Every society in every time has had its masks that suited the mood of the society, from the masked ball to clowns to makeup. People want to act out a feeling inside themselves—angry, sad, happy, old. It may be a sad commentary on present-day America that horror masks are the best sellers.[8]

Most of the filming took place on location in the small coastal town of Loleta, California.[9][10][11] Familiar Foods, a milk bottling plant in Loleta, served as the Silver Shamrock Novelties factory, but all special effects involving fire, smoke, and explosions were filmed at Post Studios.[7]


Producers recruited British science fiction writer Nigel Kneale to write the original screenplay, mostly because Carpenter admired his Quatermass series.[12][13] Kneale said his script did not include "horror for horror's sake".[14] He adds, "The main story had to do with deception, psychological shocks rather than physical ones." Kneale asserts that movie mogul Dino De Laurentiis, owner of the film's distribution rights, did not care for it and ordered more graphic violence and gore.[15] While much of the plot remained the same, the alterations displeased Kneale, and he requested that his name be removed from the credits. Director Tommy Lee Wallace was then assigned to revise the script.[16][17][18] Wallace told Fangoria that he created the title of the film as a reference to "a plot point"—the three masks featured in the film—and an attempt to connect this film with the others in the series.[19] He explained in the interview the direction that Carpenter and Hill wanted to take the Halloween series, stating, "It is our intention to create an anthology out of the series, sort of along the lines of Night Gallery, or The Twilight Zone, only on a much larger scale, of course."[20] Each year, a new film would be released that focused on some aspect of the Halloween season.[21][22]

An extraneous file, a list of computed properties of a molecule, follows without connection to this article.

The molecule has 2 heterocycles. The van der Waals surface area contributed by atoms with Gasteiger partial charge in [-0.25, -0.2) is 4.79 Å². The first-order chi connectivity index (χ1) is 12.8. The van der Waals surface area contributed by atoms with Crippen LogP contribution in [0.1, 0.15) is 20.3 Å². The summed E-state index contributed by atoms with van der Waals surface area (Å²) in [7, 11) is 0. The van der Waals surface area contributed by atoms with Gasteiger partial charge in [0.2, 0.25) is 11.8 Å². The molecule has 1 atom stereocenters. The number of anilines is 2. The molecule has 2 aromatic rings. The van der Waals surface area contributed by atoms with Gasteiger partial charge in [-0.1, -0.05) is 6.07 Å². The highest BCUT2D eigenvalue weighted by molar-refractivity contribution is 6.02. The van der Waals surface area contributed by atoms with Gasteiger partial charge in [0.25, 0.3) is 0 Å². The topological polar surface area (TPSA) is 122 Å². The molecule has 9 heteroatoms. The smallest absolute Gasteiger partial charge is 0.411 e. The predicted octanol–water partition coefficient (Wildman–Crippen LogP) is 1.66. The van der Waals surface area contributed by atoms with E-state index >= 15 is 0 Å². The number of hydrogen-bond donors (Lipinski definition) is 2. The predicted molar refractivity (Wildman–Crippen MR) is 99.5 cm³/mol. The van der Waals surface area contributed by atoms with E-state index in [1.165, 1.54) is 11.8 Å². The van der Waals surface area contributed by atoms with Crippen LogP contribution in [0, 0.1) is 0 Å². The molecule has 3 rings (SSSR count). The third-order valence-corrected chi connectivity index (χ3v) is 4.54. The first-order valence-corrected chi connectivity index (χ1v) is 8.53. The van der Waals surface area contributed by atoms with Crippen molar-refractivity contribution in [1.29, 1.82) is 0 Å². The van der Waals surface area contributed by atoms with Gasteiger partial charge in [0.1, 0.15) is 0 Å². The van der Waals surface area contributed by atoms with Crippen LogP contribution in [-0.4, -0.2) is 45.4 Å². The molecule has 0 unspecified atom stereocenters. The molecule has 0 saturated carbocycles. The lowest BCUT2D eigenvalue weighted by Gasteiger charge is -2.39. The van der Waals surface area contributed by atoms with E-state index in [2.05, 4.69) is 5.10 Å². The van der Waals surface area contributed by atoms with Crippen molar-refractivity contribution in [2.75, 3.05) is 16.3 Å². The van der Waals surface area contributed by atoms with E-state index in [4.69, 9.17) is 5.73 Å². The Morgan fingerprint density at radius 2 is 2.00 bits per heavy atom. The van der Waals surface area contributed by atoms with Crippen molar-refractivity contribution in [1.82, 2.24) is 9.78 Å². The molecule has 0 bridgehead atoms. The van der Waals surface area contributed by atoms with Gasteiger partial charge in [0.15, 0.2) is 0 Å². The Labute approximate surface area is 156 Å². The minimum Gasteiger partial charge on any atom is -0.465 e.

Hill told Fangoria that the film was supposed to be "a 'pod' movie, not a 'knife' movie."[23] As such, Wallace drew inspiration from another pod film: Don Siegel's Invasion of the Body Snatchers (1956).[24] The fictional town of Santa Mira was originally the setting of Invasion of the Body Snatchers and named as such in Halloween III as an homage to Siegel's film.[8][25] Aspects of the plot proved very similar as well, such as the "snatching" bodies and replacing them with androids.[26] Halloween III's subtitle comes from George A. Romero's second film Season of the Witch (1973)—also known as Hungry Wives—but the plot contains no similarity to Romero's story of a housewife who becomes involved in witchcraft.[3]

Film critics like Jim Harper called Wallace's plot "deeply flawed". Harper argues, "Any plot dependent on stealing a chunk of Stonehenge and shipping it secretly across the Atlantic is going to be shaky from the start." He noted, "there are four time zones across the United States, so the western seaboard has four hours to get the fatal curse-inducing advertisement off the air. Not a great plan."[3] Harper was not the only critic unimpressed by the plot. Roger Ebert of the Chicago Sun-Times wrote, "What's [Cochran's] plan? Kill the kids and replace them with robots? Why?"[27]


The cast of Halloween III: Season of the Witch consisted mostly of character actors whose previous acting credits included cameo appearances on various television series. The exceptions were Tom Atkins and veteran actor Dan O'Herlihy.[28][29] Cast as surgeon Daniel "Dan" Challis, Atkins had appeared in several John Carpenter films prior to Halloween III. Atkins played Nick Castle in The Fog (1980) and Rehme in Escape from New York (1981). Atkins guest starred in television series such as Harry O, The Rockford Files and Lou Grant. Atkins told Fangoria that he liked being the hero. As a veteran horror actor, he added, "I wouldn't mind making a whole career out of being in just horror movies."[30] After Halloween III, Atkins continued to play supporting roles in dozens of films and television series.[31]

Tom Atkins played Dan Challis in this film.